While that has indeed been the legend of Paul's departure from Mercury, it's not quite that simple. Reasons for leaving seldom are.

Blue Ash and friend in 1973 (left to right): Frank Secich, Jim Kendzor,
Bill Bartolin, Paul Nelson, and David Evans. Photo by Geoff Jones.

 
Copyright 2008 by Kevin Avery. All rights reserved. 

14 August 2008

Bob Dylan

Paul Nelson wrote: "It is hard to claim too much for the man who in every sense revolutionized modern poetry, American folk music, popular music, and the whole of modern-day thought; even the strongest praise seems finally inadequate. Not many contemporary artists have the power to actually change our lives, but surely Dylan does—and has."

Paul wrote this in 1966, the year after Dylan "went electric" at the Newport Folk Festival and left behind a heretofore devoted audience of dyed-in-the-wool folk-music enthusiasts (an event that also contributed to Paul resigning his post as managing editor of Sing Out! magazine—but that's another story). 

Performing Tuesday night at Prospect Park in Brooklyn, Dylan remained just as artistically unyielding. 
 
The last time I saw Dylan live was 20 years ago and also outdoors, near Park City, Utah. His face was puffy and he was slightly hunched forward, as if he were being crushed by the weight of his own reputation. One of his surlier periods, he would just blast through song after song, each one almost indiscernible from the next. This wasn't Dylan gone electric—it was Dylan gone electrically bombastic.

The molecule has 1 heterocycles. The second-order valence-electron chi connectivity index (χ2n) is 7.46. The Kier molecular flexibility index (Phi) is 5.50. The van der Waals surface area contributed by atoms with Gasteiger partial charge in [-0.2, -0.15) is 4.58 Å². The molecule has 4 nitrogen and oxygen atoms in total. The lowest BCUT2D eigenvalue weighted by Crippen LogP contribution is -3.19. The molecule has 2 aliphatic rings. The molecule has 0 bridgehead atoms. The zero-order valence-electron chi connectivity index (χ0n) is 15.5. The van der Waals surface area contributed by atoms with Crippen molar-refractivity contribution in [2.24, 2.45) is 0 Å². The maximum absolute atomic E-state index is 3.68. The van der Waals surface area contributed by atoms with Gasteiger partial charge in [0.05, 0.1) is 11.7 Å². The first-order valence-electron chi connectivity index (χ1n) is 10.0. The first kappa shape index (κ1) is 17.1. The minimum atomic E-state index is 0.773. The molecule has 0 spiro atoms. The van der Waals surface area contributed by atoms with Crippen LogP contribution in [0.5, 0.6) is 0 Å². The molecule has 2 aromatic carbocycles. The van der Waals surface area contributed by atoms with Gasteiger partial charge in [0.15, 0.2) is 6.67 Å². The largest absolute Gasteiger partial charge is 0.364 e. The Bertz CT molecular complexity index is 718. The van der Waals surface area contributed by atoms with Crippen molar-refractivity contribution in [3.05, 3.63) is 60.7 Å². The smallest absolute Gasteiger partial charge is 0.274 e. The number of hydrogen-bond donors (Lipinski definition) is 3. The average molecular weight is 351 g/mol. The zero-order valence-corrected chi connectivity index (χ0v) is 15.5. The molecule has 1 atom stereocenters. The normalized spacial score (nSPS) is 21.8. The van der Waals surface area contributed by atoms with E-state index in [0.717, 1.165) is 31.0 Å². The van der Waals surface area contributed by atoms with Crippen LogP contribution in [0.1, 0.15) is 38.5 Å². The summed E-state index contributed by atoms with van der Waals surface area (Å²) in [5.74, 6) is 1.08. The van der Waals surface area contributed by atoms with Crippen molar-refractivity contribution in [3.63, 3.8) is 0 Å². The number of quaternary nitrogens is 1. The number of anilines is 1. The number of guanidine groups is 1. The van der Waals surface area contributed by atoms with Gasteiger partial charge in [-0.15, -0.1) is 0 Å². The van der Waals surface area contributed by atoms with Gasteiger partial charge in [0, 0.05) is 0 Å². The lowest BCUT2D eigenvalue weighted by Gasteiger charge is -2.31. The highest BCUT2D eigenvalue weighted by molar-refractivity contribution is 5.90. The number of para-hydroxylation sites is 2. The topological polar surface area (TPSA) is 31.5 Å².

But I was not surprised. I knew from recordings that Dylan performing live was a chameleonic chimera. There was the bellowing Dylan (with the Band) from 1974's Before the Flood; and two years later there was the punk-rock Dylan spewing fiery deliveries on Hard Rain. What we got at Prospect Park this week was a defiantly elegant Dylan, his voice at once ravaged and ravishing, as thin as a whip and just as dangerous. His band was sharp and exact—like a surgeon's knife, or Jack the Ripper's blade. He played his music the way he wanted to play it, everybody else be damned.

So it was with some amusement that, on our way out of the park after the concert, we heard grumblings to the effect that Dylan "didn't even know the words to his own songs," which "didn't sound the same," and (my favorite) "He didn't even play 'Mr. Tambourine Man'!" 

Forty-three years after Newport, he's still got it. And 42 years after Paul's words, even the strongest praise still seems inadequate.

Copyright 2008 by Kevin Avery. All rights reserved.